05 June 2012

BUB: The "Pacific Pivot"

Lots of news these days about the US re-focusing its long-termstrategies toward the Pacific.

The US is refocusing, without trying to piss anyone off.

As the United States moves to bolster its military position in Asia, it faces severe budget cuts from Congress, an increasingly powerful rival in China and a hornet's nest of regional political sensitivities.
The shift in U.S. policy puts Asia and the Pacific front-and-center of its strategic priorities and is driven by concerns that China has raced ahead in the world's most economically dynamic region while the U.S. was tied up fighting its wars in Iraq and Afghanistan. But in a region rife with disputes and increasingly beholden to China's economic engine, the Pentagon is being careful its "pivot to the Pacific" doesn't create too many waves.
Defense Secretary Leon Panetta, who is spearheading the U.S. effort to sell the new strategy in Asia, told regional defense leaders at a major security conference in Singapore that it is only natural for the Asia-Pacific to be in the spotlight because it is home to some of the world's biggest populations and militaries.
Before moving on to Vietnam and India, Panetta said Washington will "of necessity" rebalance toward the Asia-Pacific region and vowed 60 percent of the Navy's fleet will be deployed to the Pacific by 2020. He said the U.S. presence will be more agile, flexible and high-tech. Troops may increase overall, but no major influx is expected.

And that new strategy includes significant naval investments, including the new DDG-1000 series of ships.

A super-stealthy warship that could underpin the U.S. navy's China strategy will be able to sneak up on coastlines virtually undetected and pound targets with electromagnetic "railguns" right out of a sci-fi movie.
But at more than $3 billion a pop, critics say the new DDG-1000 destroyer sucks away funds that could be better used to bolster a thinly stretched conventional fleet. One outspoken admiral in China has scoffed that all it would take to sink the high-tech American ship is an armada of explosive-laden fishing boats.
With the first of the new ships set to be delivered in 2014, the stealth destroyer is being heavily promoted by the Pentagon as the most advanced destroyer in history — a silver bullet of stealth. It has been called a perfect fit for what Washington now considers the most strategically important region in the world — Asia and the Pacific.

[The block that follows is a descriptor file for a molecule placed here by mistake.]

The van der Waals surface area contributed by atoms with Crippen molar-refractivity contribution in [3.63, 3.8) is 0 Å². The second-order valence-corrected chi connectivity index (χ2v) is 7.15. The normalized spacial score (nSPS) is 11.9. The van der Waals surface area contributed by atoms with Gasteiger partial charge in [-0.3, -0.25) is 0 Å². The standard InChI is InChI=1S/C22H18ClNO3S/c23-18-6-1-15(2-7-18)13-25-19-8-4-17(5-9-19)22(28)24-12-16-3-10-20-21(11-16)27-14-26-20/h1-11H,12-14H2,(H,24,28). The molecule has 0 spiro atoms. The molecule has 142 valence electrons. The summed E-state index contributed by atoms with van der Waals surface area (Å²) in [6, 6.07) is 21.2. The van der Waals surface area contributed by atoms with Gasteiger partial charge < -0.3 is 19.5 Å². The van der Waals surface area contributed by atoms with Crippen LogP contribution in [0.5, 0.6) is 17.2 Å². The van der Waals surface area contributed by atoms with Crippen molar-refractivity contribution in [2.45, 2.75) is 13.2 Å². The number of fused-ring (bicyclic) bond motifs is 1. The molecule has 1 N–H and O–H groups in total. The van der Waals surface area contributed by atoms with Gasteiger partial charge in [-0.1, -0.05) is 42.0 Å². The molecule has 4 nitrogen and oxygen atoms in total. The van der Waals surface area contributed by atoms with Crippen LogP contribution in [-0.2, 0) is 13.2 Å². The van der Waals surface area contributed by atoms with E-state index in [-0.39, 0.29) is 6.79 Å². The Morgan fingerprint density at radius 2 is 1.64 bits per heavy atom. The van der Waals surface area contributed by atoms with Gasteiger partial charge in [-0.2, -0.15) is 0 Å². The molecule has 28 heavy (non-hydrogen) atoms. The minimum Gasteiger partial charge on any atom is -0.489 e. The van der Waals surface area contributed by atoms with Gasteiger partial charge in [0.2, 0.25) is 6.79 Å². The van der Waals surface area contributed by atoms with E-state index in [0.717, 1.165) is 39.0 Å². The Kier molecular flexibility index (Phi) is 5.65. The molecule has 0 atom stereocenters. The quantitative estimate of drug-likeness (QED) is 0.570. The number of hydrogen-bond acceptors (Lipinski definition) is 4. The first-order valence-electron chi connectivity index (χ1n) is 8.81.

Some of the particulars mentioned in the article are pretty impressive.
The DDG-1000 and other stealth destroyers of the Zumwalt class feature a wave-piercing hull that leaves almost no wake, electric drive propulsion and advanced sonar and missiles. They are longer and heavier than existing destroyers — but will have half the crew because of automated systems and appear to be little more than a small fishing boat on enemy radar.
Down the road, the ship is to be equipped with an electromagnetic railgun, which uses a magnetic field and electric current to fire a projectile at several times the speed of sound.

Even the Canadians are getting into the act, with a Singapore-based logistics hub on the table.

Singapore said it was studying a proposal from Canada to set up a logistics facility in the city-state for disaster relief efforts, reportedly to support a US military shift to Asia.
Canadian Defence Minister Peter Gordon MacKay said in an interview with The Canadian Press that the proposal was part of Ottawa's efforts to back up the US military "pivot" towards the Asia-Pacific region, which has irked China.
"The Canadians have proposed setting up a logistics support hub in Singapore for their regional humanitarian assistance and disaster relief efforts," a spokesman for the Singapore foreign ministry told AFP on Sunday.

By: Brant

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